‘It’s a sad day for a world of common unity’ says Bay
Alt-J , Rudimental and James Bay are among the latest musicians to express their anger and dismay after Britain voted to leave the European Union.
Following the 52%-48% decision to vote to quit the EU, musicians including Years & Years, Johnny Marr, The Chemical Brothers and Lily Allen showed their sadness at the vote. The referendum saw 75% of voters aged 18-24 in favour of remaining, compared to 39% of over-65s.
Rudimental tweeted they were heading to the studio to try to cheer themselves up following the vote. They tweeted: “Time to go make some music and try to return to a happy place.”
Alt-J keyboardist Gus Unger-Hamilton admitted he felt sympathy for David Cameron, who has resigned following his failure to convince the country to vote Remain. Unger-Hamilton said: “Cameron was always derided as a PM without any beliefs. Yet over the last few weeks, I really felt he did care about the EU. Finally, here was some conviction. And yet it’s this that’s done for him. Thank God there’s a new Adam Buxton podcast to listen to, that’s all I can say.”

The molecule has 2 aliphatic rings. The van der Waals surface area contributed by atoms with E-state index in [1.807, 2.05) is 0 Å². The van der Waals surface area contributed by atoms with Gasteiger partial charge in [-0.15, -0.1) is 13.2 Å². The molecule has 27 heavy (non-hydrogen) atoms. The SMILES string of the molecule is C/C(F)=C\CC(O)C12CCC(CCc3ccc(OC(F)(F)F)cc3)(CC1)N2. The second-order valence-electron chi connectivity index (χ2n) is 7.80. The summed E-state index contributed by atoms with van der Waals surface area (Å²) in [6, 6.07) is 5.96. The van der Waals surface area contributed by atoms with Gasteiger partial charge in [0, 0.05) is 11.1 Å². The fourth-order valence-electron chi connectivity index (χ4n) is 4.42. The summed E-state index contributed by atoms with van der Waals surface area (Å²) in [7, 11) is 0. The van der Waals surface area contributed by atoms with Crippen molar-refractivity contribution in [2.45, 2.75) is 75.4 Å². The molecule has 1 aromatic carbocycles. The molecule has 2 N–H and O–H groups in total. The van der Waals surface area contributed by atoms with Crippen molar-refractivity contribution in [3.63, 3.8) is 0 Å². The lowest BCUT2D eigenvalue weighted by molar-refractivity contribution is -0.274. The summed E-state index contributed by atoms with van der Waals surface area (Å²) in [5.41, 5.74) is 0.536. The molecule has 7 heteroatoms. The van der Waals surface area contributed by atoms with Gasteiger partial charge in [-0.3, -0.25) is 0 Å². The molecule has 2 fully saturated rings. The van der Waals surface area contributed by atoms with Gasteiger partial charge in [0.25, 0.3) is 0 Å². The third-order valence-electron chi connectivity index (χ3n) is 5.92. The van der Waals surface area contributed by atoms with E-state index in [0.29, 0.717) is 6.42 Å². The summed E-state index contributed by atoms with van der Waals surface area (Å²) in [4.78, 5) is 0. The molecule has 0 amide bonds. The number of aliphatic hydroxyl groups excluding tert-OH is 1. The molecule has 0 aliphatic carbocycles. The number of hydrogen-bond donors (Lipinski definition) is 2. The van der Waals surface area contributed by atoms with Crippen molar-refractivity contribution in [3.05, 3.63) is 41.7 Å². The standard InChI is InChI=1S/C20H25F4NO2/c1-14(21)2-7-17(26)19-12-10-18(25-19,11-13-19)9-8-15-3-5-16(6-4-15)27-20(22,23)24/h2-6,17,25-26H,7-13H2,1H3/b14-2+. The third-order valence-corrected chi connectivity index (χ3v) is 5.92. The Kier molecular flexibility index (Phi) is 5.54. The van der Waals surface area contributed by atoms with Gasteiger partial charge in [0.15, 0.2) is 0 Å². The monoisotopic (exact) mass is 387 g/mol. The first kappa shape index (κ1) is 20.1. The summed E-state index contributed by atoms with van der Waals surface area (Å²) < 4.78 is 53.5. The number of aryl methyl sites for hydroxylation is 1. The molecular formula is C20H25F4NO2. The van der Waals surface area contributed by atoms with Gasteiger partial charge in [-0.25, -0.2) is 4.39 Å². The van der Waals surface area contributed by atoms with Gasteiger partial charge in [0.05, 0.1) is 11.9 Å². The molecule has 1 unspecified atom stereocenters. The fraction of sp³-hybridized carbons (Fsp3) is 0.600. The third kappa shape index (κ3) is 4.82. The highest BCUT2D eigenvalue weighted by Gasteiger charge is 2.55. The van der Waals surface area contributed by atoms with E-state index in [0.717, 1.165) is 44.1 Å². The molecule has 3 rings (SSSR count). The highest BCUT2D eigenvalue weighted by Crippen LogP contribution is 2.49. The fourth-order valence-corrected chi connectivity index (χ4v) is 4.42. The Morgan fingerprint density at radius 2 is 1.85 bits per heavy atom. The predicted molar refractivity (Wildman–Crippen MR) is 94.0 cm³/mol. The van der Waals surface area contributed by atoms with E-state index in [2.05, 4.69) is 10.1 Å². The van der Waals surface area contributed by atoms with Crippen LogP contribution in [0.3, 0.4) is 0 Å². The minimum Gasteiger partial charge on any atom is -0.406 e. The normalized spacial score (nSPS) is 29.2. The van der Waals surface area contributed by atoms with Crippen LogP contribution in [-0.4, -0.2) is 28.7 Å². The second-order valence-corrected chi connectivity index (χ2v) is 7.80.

James Bay said that quitting the EU was a vote in favour of fear. He tweeted: “It’s a sad day for a world of we, of together, of common unity with our fellow humans.” Kaiser Chiefs bassist Simon Rix tweeted: “75% of young people voted remain. So we just have to wait for the old people to die? Won’t be long. #nonurses #nodoctors.”
Franz Ferdinand singer Alex Kapranos showed his anger at Labour leader Jeremy Corbyn, who stayed largely silent during the referendum campaign apart from an awkward appearance on Channel 4’s The Last Leg. Kapranos tweeted: “Your silence until the final hour was deafening, @jeremycorbyn.”
Billy Bragg said the narrow margin of Leave’s victory was “the worst of all outcomes.” He said: “England votes out, Scotland votes in. Boris is in debt to Farage. Rancour and division ahead.”